FORT WALTON BEACH — Although several businesses have said goodbye to downtown in recent months, officials say the area continues to evolve as it waits for the possibility of a U.S. Highway 98 traffic solution.
The snail's-pace flow of traffic during the afternoon summer rush gives drivers a good, long look at the storefronts along U.S. 98. And those who take the route often may notice several changes to the business climate in recent weeks.
"New businesses open and other businesses close," Fort Walton Beach City Manager Michael Beedie. "It's been that way for years. We need to create a destination where people want to come to and not just pass through like they are now."
One of those businesses that may catch drivers' attention is the Suds N' Cinema remodel, a historic 1940s movie theater set to reopen sometime this month.
The Ratchet Hatchet, an attraction where customers throw knives while drinking booze, has relocated to a larger space beneath the Northwest Florida Ballet Academie on Perry Avenue. Its former location on U. S. 98 remains empty, as does the Bob's Bicycles next door.
The Wayne Patton Building, which has been on the market for months, is rumored to have been sold to a local attorney's office. The GOAT — Greatest of All Time — eatery and bar shut its doors without warning last week.
The Green Door Music Hall is planning to move to the larger Bob's Bicycle's building and a coming soon sign for Sugar Dough Doughnut Co. has been placed in the window of one of the vacant shops just to the west on U.S. 98.
Although downtown offers many services, entertainment and nightlife for locals and tourists, Beedie said at a recent meeting that very few of the 50,000 who drive through the area each day actually stop.
Ted Corcoran, president/CEO of the Greater Fort Walton Beach Chamber of Commerce, said the bumper-to-bumper traffic, lack of parking and difficult navigation frustrates drivers, which in turn makes them want to avoid the downtown.
"I think they blame downtown for the traffic woes, even though it isn't their fault," he said. "They maybe blame the businesses by association."
A solution, according to many business owners, city officials and downtown residents, lies with the approval of the long-sought plan to reroute downtown traffic around the Indian Temple Mound.
The completion of a feasibility study would be the first step in the so-called “around the mound” project. Beedie said that study should be completed in the next nine to 12 months.
If approved, construction would begin in almost another decade, Beedie said.
"The diversion of 98 is the most amazing transformational project ever for downtown Fort Walton Beach," Corcoran said. "Once we determine if it's feasible, then downtown will start preparing for the magic of no cars and the strolling marketplace the majority of people are dreaming about.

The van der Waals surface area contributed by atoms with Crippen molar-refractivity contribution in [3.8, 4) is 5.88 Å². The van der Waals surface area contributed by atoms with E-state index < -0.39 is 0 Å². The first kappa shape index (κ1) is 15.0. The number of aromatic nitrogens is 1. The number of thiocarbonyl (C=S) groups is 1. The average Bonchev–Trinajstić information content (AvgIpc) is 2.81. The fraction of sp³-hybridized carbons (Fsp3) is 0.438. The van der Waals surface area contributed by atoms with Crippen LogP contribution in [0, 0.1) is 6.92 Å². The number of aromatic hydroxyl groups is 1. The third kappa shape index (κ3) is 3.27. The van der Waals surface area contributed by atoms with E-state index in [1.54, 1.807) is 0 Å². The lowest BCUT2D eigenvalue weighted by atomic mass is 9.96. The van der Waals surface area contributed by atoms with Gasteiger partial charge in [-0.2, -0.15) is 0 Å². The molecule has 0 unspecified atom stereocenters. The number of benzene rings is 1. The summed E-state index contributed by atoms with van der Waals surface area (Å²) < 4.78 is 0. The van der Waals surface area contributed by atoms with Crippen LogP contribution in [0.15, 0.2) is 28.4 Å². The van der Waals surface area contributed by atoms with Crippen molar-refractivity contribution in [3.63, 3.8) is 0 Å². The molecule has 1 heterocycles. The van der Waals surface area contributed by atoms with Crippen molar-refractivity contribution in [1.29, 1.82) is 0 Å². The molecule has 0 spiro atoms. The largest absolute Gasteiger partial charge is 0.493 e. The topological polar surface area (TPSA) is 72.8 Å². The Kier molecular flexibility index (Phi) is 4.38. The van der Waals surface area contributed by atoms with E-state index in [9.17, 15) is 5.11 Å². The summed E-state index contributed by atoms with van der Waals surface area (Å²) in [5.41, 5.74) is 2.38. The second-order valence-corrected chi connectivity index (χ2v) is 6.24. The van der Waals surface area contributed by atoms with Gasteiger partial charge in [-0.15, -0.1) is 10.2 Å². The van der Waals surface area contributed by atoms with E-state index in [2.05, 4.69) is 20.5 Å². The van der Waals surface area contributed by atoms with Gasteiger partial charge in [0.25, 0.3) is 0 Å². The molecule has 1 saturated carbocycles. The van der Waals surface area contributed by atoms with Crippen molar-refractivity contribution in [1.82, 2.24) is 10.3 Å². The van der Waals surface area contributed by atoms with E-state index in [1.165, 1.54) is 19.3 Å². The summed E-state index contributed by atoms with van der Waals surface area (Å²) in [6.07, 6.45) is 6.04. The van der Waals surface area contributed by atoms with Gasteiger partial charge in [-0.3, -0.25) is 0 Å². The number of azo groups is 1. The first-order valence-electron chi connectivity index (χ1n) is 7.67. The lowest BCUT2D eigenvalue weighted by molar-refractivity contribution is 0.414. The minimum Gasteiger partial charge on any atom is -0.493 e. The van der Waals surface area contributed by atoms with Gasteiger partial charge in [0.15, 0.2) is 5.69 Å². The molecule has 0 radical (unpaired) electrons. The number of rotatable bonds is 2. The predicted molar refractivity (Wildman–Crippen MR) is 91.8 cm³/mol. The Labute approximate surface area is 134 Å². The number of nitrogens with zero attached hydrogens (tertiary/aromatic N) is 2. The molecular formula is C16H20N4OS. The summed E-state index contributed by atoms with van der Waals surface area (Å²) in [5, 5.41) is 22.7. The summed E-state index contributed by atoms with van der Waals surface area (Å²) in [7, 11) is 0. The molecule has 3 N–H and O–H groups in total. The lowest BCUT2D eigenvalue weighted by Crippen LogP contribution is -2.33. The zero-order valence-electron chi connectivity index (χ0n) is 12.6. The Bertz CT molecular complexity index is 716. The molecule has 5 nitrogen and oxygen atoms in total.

"If the businesses can hold on during the transformation, they will be rewarded 20 fold for the business potential. Hold on, folks. Hold on."
Until then, Beedie said there are small steps the city can take to help the traffic and parking issues, like stopping left turns off of some of the roads that cause congestion.
There was also, and maybe still is, hope for a public parking garage at the Landmark Center — a planned $51 million, more than 150,000-square-foot development featuring a hotel, shops, offices, restaurants, condos and a multi-story, private/public parking garage on the northwest corner of Perry Avenue and U.S. Highway 98. The development, however, is long-planned and oft-delayed.
Jayme Nabors, a downtown developer who is also in favor of the around the mound route, said the area already is attracting more folks despite the traffic woes. Nabors said plans to upgrade Fort Walton Landing will also be a major attraction. Construction at the park should begin by July 4th, according to Beedie.
Some downtown locations, such as the GOAT building, Nabors said, may just need to be restructured into smaller parcels to make room for different types of leasers.
Terri Harrison, a downtown resident who enjoyed a cup of coffee with her husband at Maas coffee shop Monday, said a record store, smoothie shop, vegan restaurants and vintage stores are what she believes would succeed in those locations.
"A lot of people don't know what exists here because there is not a lot of advertising downtown," she said. "Downtown needs more diverse restaurants and better shops. People will stop if they have multiple things to reach. If they can eat, drink coffee, see music, shop for some records, buy a bathing suits, go to yoga. If everything is here then everyone will stop. The right businesses need to come in."